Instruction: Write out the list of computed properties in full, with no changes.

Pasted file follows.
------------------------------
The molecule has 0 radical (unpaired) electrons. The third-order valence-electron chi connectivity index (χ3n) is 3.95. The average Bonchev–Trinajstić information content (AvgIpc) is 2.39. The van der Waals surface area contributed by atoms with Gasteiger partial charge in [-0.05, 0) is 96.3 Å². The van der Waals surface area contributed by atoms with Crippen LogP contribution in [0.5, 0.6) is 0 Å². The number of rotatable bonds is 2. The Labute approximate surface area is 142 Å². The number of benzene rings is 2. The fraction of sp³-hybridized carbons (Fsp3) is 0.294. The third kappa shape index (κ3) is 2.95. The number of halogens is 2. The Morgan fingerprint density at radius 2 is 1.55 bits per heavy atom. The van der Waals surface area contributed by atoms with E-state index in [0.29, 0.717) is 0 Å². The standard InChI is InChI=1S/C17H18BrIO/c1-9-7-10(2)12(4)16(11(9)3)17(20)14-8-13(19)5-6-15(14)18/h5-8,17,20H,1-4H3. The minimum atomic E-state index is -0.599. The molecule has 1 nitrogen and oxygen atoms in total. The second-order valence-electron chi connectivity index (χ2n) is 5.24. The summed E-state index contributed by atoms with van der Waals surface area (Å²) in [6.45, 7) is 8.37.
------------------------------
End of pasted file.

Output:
The molecule has 0 radical (unpaired) electrons. The third-order valence-electron chi connectivity index (χ3n) is 3.95. The average Bonchev–Trinajstić information content (AvgIpc) is 2.39. The van der Waals surface area contributed by atoms with Gasteiger partial charge in [-0.05, 0) is 96.3 Å². The van der Waals surface area contributed by atoms with Crippen LogP contribution in [0.5, 0.6) is 0 Å². The number of rotatable bonds is 2. The Labute approximate surface area is 142 Å². The number of benzene rings is 2. The fraction of sp³-hybridized carbons (Fsp3) is 0.294. The third kappa shape index (κ3) is 2.95. The number of halogens is 2. The Morgan fingerprint density at radius 2 is 1.55 bits per heavy atom. The van der Waals surface area contributed by atoms with E-state index in [0.29, 0.717) is 0 Å². The standard InChI is InChI=1S/C17H18BrIO/c1-9-7-10(2)12(4)16(11(9)3)17(20)14-8-13(19)5-6-15(14)18/h5-8,17,20H,1-4H3. The minimum atomic E-state index is -0.599. The molecule has 1 nitrogen and oxygen atoms in total. The second-order valence-electron chi connectivity index (χ2n) is 5.24. The summed E-state index contributed by atoms with van der Waals surface area (Å²) in [6.45, 7) is 8.37.